U.S. President Barack Obama and former Massachusetts governor Mitt Romney have accused each other of misrepresenting the facts in their first U.S. presidential debate late Wednesday - and fact-checkers have found errors in both candidates' remarks.
Romney, the Republican nominee for the presidency, said during the debate that 23 million people are "out of work" in the United States. Experts say 12.5 million people were officially classified as unemployed in August, the most recent month for which statistics are available. An additional eight million people were working only part-time because they couldn't find full-time work or because business conditions were poor. And an additional 2.5 million are "marginally attached" to the job market: meaning they have quit looking for work because they have health problems, transportation issues, or have simply lost hope. Analysts say a more accurate description of the 23 million people Romney describes would be "underemployed and unemployed."
But Obama, too, took liberties with his jobs numbers, saying five million private sector jobs have been created over the past 30 months. The Bureau of Labor Statistics shows 4.4 million jobs have been created during the Obama administration, but the president did not note that during the early part of his term, the nation lost 4.3 million jobs. BLS statistics say the net gain in jobs since Obama became president is only 125,000.
Romney criticized Obama's health care reforms, saying as many as 20 million people will lose their health insurance as a result of the new plan. But the Politifact research organization notes that the figure, which is from the Congressional Budget Office, says the Romney campaign picked the most extreme of several estimates and notes that the figure would include a number of people who left their plans voluntarily for better health plans.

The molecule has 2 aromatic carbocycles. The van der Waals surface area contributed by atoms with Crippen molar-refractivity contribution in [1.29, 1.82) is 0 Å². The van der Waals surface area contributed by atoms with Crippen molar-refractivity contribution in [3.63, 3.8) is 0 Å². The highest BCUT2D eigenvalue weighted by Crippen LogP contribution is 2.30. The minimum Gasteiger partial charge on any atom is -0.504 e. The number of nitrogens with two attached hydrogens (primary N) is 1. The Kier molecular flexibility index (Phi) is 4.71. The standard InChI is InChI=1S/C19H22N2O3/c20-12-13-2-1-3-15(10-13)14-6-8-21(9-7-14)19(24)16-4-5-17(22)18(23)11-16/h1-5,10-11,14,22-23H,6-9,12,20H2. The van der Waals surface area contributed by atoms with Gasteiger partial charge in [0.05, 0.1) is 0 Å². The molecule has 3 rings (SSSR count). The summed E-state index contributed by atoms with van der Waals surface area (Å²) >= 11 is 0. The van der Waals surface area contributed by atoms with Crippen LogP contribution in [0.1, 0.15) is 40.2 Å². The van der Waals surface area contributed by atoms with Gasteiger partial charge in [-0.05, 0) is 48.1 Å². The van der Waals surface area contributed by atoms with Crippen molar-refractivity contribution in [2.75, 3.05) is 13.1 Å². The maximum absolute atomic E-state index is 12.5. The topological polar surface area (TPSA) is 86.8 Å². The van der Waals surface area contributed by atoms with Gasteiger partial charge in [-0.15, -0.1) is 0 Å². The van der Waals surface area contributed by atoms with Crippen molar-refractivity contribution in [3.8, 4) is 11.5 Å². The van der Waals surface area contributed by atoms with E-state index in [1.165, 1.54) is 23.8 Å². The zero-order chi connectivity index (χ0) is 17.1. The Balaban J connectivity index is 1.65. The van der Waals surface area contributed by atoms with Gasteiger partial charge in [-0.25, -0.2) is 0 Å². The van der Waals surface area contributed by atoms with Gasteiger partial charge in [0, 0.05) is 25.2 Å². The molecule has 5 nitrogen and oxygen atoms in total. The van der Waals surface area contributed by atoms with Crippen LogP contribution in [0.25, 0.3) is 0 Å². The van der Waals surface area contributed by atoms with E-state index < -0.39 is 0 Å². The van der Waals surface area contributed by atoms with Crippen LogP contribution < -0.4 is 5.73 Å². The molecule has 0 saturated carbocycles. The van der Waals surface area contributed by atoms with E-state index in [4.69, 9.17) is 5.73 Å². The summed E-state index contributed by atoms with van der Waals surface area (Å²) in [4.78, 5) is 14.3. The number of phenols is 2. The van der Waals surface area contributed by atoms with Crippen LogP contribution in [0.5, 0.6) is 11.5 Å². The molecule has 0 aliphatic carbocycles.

These are just a few of the candidates' assertions that experts have been examining for accuracy.
But the candidates were not the only ones jumping to conclusions during the debate. A throwaway line by Romney sparked panic among the lovers of Big Bird, a popular character on the children's show "Sesame Street." Romney said to cut costs he would get rid of the federal subsidy for PBS, the network airing "Sesame Street," even though, he said, "I love Big Bird."
News that Big Bird was in peril spread throughout social networks. PBS released a statement Thursday about the importance of public broadcasting. "Sesame Street's" executive vice president Sherrie Westin spoke to reporters Thursday, assuring fans that the show itself receives very little funding from the government - and thus, Big Bird's future is secure.